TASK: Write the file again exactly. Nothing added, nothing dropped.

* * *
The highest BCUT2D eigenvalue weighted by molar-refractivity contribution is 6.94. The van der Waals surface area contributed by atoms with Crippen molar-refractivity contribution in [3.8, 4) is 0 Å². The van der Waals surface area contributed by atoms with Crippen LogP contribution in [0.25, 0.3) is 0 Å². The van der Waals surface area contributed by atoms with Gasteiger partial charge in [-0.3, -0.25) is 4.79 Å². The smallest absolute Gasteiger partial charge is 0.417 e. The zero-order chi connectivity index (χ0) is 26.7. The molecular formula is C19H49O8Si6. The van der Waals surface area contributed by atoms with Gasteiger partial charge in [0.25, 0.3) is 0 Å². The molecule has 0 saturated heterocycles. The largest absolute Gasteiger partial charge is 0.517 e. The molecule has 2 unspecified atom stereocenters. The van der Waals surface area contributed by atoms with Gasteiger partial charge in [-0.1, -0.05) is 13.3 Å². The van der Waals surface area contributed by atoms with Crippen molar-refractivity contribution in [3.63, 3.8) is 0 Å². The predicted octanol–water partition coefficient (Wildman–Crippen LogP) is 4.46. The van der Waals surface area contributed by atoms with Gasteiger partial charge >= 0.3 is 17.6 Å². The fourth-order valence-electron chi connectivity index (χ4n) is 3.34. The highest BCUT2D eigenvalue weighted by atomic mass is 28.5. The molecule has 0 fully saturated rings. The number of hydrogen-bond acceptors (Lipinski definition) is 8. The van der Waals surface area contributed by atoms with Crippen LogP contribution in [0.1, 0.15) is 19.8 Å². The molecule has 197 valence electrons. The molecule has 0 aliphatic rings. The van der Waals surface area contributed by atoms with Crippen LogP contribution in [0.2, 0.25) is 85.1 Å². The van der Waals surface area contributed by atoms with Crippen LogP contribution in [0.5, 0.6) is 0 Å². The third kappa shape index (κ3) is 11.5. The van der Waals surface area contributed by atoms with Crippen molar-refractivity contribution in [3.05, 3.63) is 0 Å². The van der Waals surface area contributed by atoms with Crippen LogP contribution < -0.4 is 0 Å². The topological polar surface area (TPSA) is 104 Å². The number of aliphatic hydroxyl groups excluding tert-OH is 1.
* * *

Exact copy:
The highest BCUT2D eigenvalue weighted by molar-refractivity contribution is 6.94. The van der Waals surface area contributed by atoms with Crippen molar-refractivity contribution in [3.8, 4) is 0 Å². The van der Waals surface area contributed by atoms with Crippen LogP contribution in [0.25, 0.3) is 0 Å². The van der Waals surface area contributed by atoms with Gasteiger partial charge in [-0.3, -0.25) is 4.79 Å². The smallest absolute Gasteiger partial charge is 0.417 e. The zero-order chi connectivity index (χ0) is 26.7. The molecular formula is C19H49O8Si6. The van der Waals surface area contributed by atoms with Gasteiger partial charge in [0.25, 0.3) is 0 Å². The molecule has 0 saturated heterocycles. The largest absolute Gasteiger partial charge is 0.517 e. The molecule has 2 unspecified atom stereocenters. The van der Waals surface area contributed by atoms with Gasteiger partial charge in [-0.1, -0.05) is 13.3 Å². The van der Waals surface area contributed by atoms with Crippen molar-refractivity contribution in [3.63, 3.8) is 0 Å². The predicted octanol–water partition coefficient (Wildman–Crippen LogP) is 4.46. The van der Waals surface area contributed by atoms with Gasteiger partial charge >= 0.3 is 17.6 Å². The fourth-order valence-electron chi connectivity index (χ4n) is 3.34. The highest BCUT2D eigenvalue weighted by atomic mass is 28.5. The molecule has 0 fully saturated rings. The number of hydrogen-bond acceptors (Lipinski definition) is 8. The van der Waals surface area contributed by atoms with Crippen LogP contribution in [0.1, 0.15) is 19.8 Å². The molecule has 197 valence electrons. The molecule has 0 aliphatic rings. The van der Waals surface area contributed by atoms with Crippen LogP contribution in [0.2, 0.25) is 85.1 Å². The van der Waals surface area contributed by atoms with Crippen LogP contribution in [0.5, 0.6) is 0 Å². The third kappa shape index (κ3) is 11.5. The van der Waals surface area contributed by atoms with Crippen molar-refractivity contribution in [3.05, 3.63) is 0 Å². The van der Waals surface area contributed by atoms with Crippen LogP contribution < -0.4 is 0 Å². The topological polar surface area (TPSA) is 104 Å². The number of aliphatic hydroxyl groups excluding tert-OH is 1.